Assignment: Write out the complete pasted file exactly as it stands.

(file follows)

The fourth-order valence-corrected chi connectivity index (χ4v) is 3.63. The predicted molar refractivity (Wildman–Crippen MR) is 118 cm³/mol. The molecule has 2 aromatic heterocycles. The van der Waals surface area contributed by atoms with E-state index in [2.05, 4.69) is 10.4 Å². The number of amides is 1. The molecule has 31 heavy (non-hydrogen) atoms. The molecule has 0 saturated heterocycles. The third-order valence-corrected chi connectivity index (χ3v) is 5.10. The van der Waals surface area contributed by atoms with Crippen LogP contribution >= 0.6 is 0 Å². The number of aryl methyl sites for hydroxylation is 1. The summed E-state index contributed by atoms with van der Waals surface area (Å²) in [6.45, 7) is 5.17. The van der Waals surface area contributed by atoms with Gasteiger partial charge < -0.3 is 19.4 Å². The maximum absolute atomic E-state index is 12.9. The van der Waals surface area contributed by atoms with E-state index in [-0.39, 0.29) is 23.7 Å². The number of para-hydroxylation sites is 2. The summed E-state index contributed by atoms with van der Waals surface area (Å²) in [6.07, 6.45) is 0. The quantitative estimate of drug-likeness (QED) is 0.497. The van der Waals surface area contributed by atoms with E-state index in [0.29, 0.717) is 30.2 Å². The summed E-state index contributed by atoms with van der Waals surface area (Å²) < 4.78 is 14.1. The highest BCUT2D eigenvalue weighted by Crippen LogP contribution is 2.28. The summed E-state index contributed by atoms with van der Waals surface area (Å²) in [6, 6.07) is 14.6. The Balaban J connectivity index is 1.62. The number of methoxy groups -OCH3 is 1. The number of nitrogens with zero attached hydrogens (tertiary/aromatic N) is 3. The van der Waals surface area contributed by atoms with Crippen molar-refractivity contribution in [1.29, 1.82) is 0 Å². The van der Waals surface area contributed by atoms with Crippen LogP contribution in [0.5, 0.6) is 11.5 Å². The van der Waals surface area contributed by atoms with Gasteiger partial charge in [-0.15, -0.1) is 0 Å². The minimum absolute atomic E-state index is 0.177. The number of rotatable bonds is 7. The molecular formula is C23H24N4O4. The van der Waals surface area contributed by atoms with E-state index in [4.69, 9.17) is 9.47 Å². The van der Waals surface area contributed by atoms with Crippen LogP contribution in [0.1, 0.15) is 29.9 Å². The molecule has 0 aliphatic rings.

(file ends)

The fourth-order valence-corrected chi connectivity index (χ4v) is 3.63. The predicted molar refractivity (Wildman–Crippen MR) is 118 cm³/mol. The molecule has 2 aromatic heterocycles. The van der Waals surface area contributed by atoms with E-state index in [2.05, 4.69) is 10.4 Å². The number of amides is 1. The molecule has 31 heavy (non-hydrogen) atoms. The molecule has 0 saturated heterocycles. The third-order valence-corrected chi connectivity index (χ3v) is 5.10. The van der Waals surface area contributed by atoms with Crippen LogP contribution >= 0.6 is 0 Å². The number of aryl methyl sites for hydroxylation is 1. The summed E-state index contributed by atoms with van der Waals surface area (Å²) in [6.45, 7) is 5.17. The van der Waals surface area contributed by atoms with Gasteiger partial charge < -0.3 is 19.4 Å². The maximum absolute atomic E-state index is 12.9. The van der Waals surface area contributed by atoms with E-state index in [-0.39, 0.29) is 23.7 Å². The number of para-hydroxylation sites is 2. The summed E-state index contributed by atoms with van der Waals surface area (Å²) in [6.07, 6.45) is 0. The quantitative estimate of drug-likeness (QED) is 0.497. The van der Waals surface area contributed by atoms with E-state index in [0.29, 0.717) is 30.2 Å². The summed E-state index contributed by atoms with van der Waals surface area (Å²) < 4.78 is 14.1. The highest BCUT2D eigenvalue weighted by Crippen LogP contribution is 2.28. The summed E-state index contributed by atoms with van der Waals surface area (Å²) in [6, 6.07) is 14.6. The Balaban J connectivity index is 1.62. The number of methoxy groups -OCH3 is 1. The number of nitrogens with zero attached hydrogens (tertiary/aromatic N) is 3. The van der Waals surface area contributed by atoms with Crippen molar-refractivity contribution in [1.29, 1.82) is 0 Å². The van der Waals surface area contributed by atoms with Crippen LogP contribution in [0.5, 0.6) is 11.5 Å². The van der Waals surface area contributed by atoms with Gasteiger partial charge in [-0.15, -0.1) is 0 Å². The minimum absolute atomic E-state index is 0.177. The number of rotatable bonds is 7. The molecular formula is C23H24N4O4. The van der Waals surface area contributed by atoms with E-state index in [4.69, 9.17) is 9.47 Å². The van der Waals surface area contributed by atoms with Crippen LogP contribution in [0.1, 0.15) is 29.9 Å². The molecule has 0 aliphatic rings.